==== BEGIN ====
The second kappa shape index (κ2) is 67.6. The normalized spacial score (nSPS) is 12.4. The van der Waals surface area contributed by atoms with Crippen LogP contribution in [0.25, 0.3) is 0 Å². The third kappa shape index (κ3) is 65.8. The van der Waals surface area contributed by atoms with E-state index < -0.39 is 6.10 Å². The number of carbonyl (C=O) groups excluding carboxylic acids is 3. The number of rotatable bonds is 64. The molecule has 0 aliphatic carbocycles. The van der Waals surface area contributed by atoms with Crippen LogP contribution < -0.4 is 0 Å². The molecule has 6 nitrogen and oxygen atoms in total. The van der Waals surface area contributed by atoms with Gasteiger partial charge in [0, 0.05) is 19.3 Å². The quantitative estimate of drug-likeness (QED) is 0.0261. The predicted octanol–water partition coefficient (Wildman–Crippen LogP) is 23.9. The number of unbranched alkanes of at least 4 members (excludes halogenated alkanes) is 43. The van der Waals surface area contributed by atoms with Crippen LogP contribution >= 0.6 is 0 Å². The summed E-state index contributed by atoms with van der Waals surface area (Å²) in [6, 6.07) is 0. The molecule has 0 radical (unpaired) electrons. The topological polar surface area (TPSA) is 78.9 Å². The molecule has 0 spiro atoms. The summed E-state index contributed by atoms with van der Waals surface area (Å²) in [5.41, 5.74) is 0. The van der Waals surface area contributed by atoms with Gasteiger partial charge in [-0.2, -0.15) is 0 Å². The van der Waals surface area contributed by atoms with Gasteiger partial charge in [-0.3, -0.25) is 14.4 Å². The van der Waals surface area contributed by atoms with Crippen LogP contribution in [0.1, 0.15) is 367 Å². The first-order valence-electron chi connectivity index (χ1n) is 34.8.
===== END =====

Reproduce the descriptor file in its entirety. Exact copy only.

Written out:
The second kappa shape index (κ2) is 67.6. The normalized spacial score (nSPS) is 12.4. The van der Waals surface area contributed by atoms with Crippen LogP contribution in [0.25, 0.3) is 0 Å². The third kappa shape index (κ3) is 65.8. The van der Waals surface area contributed by atoms with E-state index < -0.39 is 6.10 Å². The number of carbonyl (C=O) groups excluding carboxylic acids is 3. The number of rotatable bonds is 64. The molecule has 0 aliphatic carbocycles. The van der Waals surface area contributed by atoms with Crippen LogP contribution < -0.4 is 0 Å². The molecule has 6 nitrogen and oxygen atoms in total. The van der Waals surface area contributed by atoms with Gasteiger partial charge in [0, 0.05) is 19.3 Å². The quantitative estimate of drug-likeness (QED) is 0.0261. The predicted octanol–water partition coefficient (Wildman–Crippen LogP) is 23.9. The number of unbranched alkanes of at least 4 members (excludes halogenated alkanes) is 43. The van der Waals surface area contributed by atoms with Crippen LogP contribution >= 0.6 is 0 Å². The summed E-state index contributed by atoms with van der Waals surface area (Å²) in [6, 6.07) is 0. The molecule has 0 radical (unpaired) electrons. The topological polar surface area (TPSA) is 78.9 Å². The molecule has 0 spiro atoms. The summed E-state index contributed by atoms with van der Waals surface area (Å²) in [5.41, 5.74) is 0. The van der Waals surface area contributed by atoms with Gasteiger partial charge in [-0.2, -0.15) is 0 Å². The van der Waals surface area contributed by atoms with Gasteiger partial charge in [-0.3, -0.25) is 14.4 Å². The van der Waals surface area contributed by atoms with Crippen LogP contribution in [0.1, 0.15) is 367 Å². The first-order valence-electron chi connectivity index (χ1n) is 34.8.